4. Sign and package

    Once all the code, all the dependencies, and all the resources are ready, Gradle will create a single Android Package (apk) from them and sign the result.

The apk file will contain:

  • a Manifest describing its contents
  • one or multiple dex/bytecode files
  • multiple resources
  • a list of all those resources
  • a signature to verify the authorship of the apk

You can then install the apk in an Android device or an emulator to use your app.

How to Configure Gradle in Android

Android Studio 3.2 introduced a much more advanced version of the Project Structure dialog, which you can use to configure most of the essential Gradle options.

Android gradle project structure

This dialog is still in development and requires you to understand what each of the configuration options implies and even how Gradle organizes projects. Whether you decide to use the Project Structure or the traditional configuration files, the following points will help you understand how to work with either of them.

Gradle Project Structure

Gradle splits projects into modules. In Android’s case, a simple app would be a project with a single module (the app module):

Android gradle modules

Image from Android Documentation

You can configure the Gradle project by modifying the /build.gradle file at the root of the project. These changes will affect the whole project, including all modules.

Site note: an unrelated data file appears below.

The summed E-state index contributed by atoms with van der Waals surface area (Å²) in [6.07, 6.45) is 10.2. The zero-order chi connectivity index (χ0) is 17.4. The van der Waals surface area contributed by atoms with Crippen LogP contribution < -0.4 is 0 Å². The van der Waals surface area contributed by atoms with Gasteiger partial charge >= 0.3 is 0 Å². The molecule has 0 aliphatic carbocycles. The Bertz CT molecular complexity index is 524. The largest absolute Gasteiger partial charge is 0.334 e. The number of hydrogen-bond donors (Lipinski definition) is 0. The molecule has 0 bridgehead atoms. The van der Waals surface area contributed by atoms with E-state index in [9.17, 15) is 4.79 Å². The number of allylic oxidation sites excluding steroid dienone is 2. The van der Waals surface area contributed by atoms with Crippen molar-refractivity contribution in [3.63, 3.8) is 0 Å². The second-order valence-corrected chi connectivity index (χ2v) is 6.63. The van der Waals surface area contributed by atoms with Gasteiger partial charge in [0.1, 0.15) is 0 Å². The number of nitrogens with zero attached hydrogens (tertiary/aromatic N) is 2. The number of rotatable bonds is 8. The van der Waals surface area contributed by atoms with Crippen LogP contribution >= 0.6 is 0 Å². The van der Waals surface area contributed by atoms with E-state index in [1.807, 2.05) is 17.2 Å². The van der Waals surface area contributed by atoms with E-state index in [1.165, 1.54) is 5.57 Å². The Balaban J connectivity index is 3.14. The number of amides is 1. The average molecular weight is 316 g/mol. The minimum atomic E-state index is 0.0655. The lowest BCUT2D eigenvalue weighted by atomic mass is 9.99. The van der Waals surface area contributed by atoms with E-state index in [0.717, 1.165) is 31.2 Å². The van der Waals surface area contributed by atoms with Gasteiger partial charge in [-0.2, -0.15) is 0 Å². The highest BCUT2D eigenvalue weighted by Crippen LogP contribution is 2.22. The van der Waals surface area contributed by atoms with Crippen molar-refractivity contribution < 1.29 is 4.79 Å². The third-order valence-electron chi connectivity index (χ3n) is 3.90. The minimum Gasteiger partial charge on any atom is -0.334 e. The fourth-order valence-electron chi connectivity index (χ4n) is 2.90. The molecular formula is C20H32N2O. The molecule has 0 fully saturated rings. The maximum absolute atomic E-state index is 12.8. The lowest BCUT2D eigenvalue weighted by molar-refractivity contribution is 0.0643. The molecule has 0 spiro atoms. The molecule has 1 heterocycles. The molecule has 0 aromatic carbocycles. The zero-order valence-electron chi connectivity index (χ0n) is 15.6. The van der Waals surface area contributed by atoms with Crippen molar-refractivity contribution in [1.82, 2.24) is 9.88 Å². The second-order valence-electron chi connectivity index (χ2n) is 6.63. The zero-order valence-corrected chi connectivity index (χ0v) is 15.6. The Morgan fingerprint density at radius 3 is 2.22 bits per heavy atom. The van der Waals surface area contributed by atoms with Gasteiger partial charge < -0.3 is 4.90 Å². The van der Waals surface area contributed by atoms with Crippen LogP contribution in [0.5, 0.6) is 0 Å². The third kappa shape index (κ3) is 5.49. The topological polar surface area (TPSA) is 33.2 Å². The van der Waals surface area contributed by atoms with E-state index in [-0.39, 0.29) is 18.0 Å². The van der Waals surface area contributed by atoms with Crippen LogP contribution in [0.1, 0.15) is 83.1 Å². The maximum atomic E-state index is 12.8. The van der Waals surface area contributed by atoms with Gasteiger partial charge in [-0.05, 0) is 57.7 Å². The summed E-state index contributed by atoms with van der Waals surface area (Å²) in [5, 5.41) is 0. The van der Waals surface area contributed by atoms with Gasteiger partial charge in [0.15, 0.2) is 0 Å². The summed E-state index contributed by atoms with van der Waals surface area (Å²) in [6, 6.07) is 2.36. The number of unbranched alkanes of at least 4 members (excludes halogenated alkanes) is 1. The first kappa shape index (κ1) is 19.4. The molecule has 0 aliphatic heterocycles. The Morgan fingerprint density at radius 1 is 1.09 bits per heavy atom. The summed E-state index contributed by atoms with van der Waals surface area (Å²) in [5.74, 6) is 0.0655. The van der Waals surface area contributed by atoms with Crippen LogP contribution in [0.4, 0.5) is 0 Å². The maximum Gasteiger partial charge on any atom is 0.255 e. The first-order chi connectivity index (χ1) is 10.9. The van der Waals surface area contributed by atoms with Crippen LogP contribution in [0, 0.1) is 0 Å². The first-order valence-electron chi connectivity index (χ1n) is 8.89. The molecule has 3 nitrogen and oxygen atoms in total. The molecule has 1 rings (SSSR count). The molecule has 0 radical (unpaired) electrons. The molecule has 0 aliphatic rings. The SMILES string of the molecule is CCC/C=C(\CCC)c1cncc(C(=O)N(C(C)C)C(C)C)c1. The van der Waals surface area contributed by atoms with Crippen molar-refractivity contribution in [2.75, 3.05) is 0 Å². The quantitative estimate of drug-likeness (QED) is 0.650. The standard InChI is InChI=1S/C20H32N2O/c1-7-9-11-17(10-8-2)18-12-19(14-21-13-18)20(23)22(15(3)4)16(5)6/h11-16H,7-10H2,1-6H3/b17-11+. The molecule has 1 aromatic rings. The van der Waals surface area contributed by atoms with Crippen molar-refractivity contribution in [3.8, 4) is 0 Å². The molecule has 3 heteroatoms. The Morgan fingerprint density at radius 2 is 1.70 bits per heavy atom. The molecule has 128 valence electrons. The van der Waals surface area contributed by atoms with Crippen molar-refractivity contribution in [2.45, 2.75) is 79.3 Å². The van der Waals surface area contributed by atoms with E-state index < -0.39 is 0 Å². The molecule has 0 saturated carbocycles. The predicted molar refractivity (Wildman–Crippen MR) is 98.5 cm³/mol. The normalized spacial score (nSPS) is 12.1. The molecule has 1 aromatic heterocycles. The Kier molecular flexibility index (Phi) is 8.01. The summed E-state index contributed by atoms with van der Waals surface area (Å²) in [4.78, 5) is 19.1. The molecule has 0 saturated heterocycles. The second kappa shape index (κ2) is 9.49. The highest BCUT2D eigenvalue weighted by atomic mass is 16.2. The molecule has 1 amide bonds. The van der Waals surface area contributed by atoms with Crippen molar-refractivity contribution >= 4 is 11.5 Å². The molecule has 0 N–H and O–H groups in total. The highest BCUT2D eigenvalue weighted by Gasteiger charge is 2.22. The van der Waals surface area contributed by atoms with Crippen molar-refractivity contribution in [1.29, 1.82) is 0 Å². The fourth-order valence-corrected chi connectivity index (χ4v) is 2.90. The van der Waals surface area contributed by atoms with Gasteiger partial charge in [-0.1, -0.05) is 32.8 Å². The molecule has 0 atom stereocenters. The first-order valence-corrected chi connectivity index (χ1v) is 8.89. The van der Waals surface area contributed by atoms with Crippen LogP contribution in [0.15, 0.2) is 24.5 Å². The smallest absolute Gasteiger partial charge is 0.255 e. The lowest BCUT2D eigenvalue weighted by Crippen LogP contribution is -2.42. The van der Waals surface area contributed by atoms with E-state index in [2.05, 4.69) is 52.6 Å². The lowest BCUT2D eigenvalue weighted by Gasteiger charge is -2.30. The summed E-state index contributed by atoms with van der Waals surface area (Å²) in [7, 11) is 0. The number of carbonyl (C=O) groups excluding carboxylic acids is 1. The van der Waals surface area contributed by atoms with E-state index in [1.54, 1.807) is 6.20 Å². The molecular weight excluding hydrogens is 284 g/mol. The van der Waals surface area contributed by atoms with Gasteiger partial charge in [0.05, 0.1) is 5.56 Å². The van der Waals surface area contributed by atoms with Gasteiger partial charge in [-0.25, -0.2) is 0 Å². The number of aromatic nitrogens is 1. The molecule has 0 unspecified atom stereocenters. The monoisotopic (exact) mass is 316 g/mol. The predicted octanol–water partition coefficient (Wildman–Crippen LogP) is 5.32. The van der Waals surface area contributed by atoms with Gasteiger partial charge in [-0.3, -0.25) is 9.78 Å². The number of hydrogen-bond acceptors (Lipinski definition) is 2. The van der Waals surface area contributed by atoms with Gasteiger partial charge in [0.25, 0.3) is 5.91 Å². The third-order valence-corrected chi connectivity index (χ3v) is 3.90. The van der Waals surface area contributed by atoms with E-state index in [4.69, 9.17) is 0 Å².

Each module can be configured in each module-specific build.gradle file. In our case, for instance, we can modify the /app/build.gradle file to change how Gradle handles the app module.

Essential Configuration Options for Gradle in Android

Android users currently run a wide variety of Android versions. To allow apps built for newer Android versions to run in older Android versions as well, developers must include many “compatibility layers” in apps.

For instance, if an app built for Android 9 runs on an Android 8 device, this device will run the code compiled for Android 9, plus a compatibility layer that translated some of the Android 9 functionality into something Android 8 can understand. As a result, he app will be bigger, it will run more slowly on Android 8 devices, and developers may have to add additional code to support Android 8.

Multiple Gradle configurations allow developers to support as many Android versions as they judge appropriate, all of them configured at a module level. For instance, in our case we have:

android {
    compileSdkVersion 29
    defaultConfig {
        ...
        minSdkVersion 24
        targetSdkVersion 29
        ...
    }
    ...
}

This configuration determines that our app will be compiled using the 29th version of Android (Android 10) and should be compatible with any device running any version of Android between the 24th (Android 7.0) and the 29th. This means that our app will contain multiple compatibility layers to make Android 10 compatible with Android 7.0.